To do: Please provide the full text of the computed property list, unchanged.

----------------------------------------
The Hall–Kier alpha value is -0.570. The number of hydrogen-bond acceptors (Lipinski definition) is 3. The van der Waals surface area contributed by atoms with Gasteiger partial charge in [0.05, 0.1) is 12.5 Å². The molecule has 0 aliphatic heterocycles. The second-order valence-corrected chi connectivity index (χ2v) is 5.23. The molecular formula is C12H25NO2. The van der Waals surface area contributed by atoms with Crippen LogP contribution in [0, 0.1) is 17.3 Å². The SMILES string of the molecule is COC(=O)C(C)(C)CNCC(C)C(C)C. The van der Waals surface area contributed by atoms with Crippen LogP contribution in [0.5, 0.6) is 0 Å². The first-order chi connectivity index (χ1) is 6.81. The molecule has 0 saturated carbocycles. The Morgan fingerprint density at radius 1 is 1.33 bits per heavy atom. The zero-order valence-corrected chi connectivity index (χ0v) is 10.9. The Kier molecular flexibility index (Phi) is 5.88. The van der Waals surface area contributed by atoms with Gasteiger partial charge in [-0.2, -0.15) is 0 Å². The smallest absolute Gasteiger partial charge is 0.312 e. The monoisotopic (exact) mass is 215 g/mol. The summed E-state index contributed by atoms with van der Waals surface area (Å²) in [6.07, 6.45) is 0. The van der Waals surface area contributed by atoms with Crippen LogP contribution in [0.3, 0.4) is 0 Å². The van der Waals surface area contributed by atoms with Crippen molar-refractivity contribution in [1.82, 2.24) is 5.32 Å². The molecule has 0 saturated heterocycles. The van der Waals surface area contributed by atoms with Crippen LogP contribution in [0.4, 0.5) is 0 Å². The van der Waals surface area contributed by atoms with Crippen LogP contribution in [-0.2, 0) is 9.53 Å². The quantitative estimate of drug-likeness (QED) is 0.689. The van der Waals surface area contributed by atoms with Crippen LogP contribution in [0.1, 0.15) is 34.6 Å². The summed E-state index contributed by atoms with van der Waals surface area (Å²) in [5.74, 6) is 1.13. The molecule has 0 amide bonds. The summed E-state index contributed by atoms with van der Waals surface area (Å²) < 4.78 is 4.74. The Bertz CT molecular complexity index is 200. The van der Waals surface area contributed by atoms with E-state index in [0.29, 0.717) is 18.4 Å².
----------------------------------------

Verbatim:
The Hall–Kier alpha value is -0.570. The number of hydrogen-bond acceptors (Lipinski definition) is 3. The van der Waals surface area contributed by atoms with Gasteiger partial charge in [0.05, 0.1) is 12.5 Å². The molecule has 0 aliphatic heterocycles. The second-order valence-corrected chi connectivity index (χ2v) is 5.23. The molecular formula is C12H25NO2. The van der Waals surface area contributed by atoms with Crippen LogP contribution in [0, 0.1) is 17.3 Å². The SMILES string of the molecule is COC(=O)C(C)(C)CNCC(C)C(C)C. The van der Waals surface area contributed by atoms with Crippen LogP contribution in [0.5, 0.6) is 0 Å². The first-order chi connectivity index (χ1) is 6.81. The molecule has 0 saturated carbocycles. The Morgan fingerprint density at radius 1 is 1.33 bits per heavy atom. The zero-order valence-corrected chi connectivity index (χ0v) is 10.9. The Kier molecular flexibility index (Phi) is 5.88. The van der Waals surface area contributed by atoms with Gasteiger partial charge in [-0.2, -0.15) is 0 Å². The smallest absolute Gasteiger partial charge is 0.312 e. The monoisotopic (exact) mass is 215 g/mol. The summed E-state index contributed by atoms with van der Waals surface area (Å²) in [6.07, 6.45) is 0. The van der Waals surface area contributed by atoms with Crippen LogP contribution in [0.3, 0.4) is 0 Å². The van der Waals surface area contributed by atoms with Crippen molar-refractivity contribution in [1.82, 2.24) is 5.32 Å². The molecule has 0 saturated heterocycles. The van der Waals surface area contributed by atoms with Crippen LogP contribution in [0.4, 0.5) is 0 Å². The van der Waals surface area contributed by atoms with Crippen LogP contribution in [-0.2, 0) is 9.53 Å². The quantitative estimate of drug-likeness (QED) is 0.689. The van der Waals surface area contributed by atoms with Crippen LogP contribution in [0.1, 0.15) is 34.6 Å². The summed E-state index contributed by atoms with van der Waals surface area (Å²) in [5.74, 6) is 1.13. The molecule has 0 amide bonds. The summed E-state index contributed by atoms with van der Waals surface area (Å²) < 4.78 is 4.74. The Bertz CT molecular complexity index is 200. The van der Waals surface area contributed by atoms with E-state index in [0.29, 0.717) is 18.4 Å².